Can minimalism be marketed?
Give the public the ‘image’ of what it thinks it ought to be, or what television commercials or glossy magazine ads have convinced us we ought to be, and we will buy more of the product, become closer to the image, and further from reality.
~Madeline L’Engle, “A Circle of Quiet”
According to Becoming Minimalist: “Despite its growth, minimalism is always going to be a subculture. Society, consumerism, and advertisements have so fed the natural selfish tendencies of humanity… minimalism will never go mainstream. …minimalism, by its very definition, can not be marketed to a world built on consumerism.”
People are always looking for quick fixes. They want to wave their magic wand and miraculously have things the way they want them to be. If minimalism goes more mainstream, you can bet your ass that companies will be jumping on board to sell it to us.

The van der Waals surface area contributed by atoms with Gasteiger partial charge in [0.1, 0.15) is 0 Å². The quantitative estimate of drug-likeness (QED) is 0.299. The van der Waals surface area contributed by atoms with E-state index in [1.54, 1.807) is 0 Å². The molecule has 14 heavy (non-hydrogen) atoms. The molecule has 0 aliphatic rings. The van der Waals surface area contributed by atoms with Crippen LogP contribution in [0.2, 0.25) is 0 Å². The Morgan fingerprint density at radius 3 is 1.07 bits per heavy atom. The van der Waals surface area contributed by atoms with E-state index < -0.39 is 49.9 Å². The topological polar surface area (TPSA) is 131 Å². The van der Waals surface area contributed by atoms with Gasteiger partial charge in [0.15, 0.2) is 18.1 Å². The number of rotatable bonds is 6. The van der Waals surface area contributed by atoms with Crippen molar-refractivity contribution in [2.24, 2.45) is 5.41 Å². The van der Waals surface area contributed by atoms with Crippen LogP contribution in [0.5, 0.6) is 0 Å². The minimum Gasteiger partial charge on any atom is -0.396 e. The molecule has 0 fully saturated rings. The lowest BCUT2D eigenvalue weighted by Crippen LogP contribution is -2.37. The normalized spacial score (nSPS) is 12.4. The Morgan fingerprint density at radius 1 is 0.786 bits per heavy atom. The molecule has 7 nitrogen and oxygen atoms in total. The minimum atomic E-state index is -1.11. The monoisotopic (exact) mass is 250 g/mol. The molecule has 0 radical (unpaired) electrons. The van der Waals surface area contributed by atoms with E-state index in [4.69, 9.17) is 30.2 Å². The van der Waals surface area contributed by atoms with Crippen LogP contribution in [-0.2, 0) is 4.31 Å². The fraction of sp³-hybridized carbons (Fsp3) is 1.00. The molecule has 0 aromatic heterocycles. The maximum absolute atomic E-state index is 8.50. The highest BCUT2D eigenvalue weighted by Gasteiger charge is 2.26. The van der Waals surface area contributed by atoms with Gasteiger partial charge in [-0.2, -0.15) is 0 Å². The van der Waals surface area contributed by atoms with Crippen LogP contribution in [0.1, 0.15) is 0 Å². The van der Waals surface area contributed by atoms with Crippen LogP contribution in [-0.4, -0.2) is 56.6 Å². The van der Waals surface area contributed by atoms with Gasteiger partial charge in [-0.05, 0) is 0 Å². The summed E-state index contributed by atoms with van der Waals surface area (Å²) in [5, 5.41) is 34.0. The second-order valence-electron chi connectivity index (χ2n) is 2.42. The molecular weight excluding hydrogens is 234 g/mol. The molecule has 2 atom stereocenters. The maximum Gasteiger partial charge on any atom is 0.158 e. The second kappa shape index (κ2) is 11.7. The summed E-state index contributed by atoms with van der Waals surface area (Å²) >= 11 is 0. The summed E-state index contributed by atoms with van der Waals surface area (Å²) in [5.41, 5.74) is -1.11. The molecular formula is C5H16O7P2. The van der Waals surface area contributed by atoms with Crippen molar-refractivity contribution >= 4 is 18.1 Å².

How will they do it? By implying you’re not minimalist unless you have a brand-new, minimalistic [insert random piece of furniture here]. Or that you’re not minimalist until you have a brand new bookcase with doors that swing shut so you don’t have to look at your book clutter. Or until you own some brand new thing that results in you throwing out something already own…like this. (Shall I point out the fact that I find a blog called “Environminimal” that drools over brand-new products a little absurd?)
Sure, high minimalist decor is nice. But it’s also a way for minimalism to be marketable. And it will be marketed, trust me. Companies have found a way to market even love and friendship (supposedly). Minimalism isn’t even a speedbump to them. Look at Apple. I would never call one of their products minimalist. It looks minimalist, with its sleek lines and uncluttered interface. But replacing my OS every three years is not minimalist. Nor is replacing my entire setup just to get that new OS. Sorry, Leo, but I wholeheartedly disagree.
Yes, I believe that true minimalism is something you do, and not something you buy. Unfortunately, integrity often gets thrown out the window when consumerism gets it’s nasty little teeth into something. Minimalism can, has, is, and will be marketed. Period.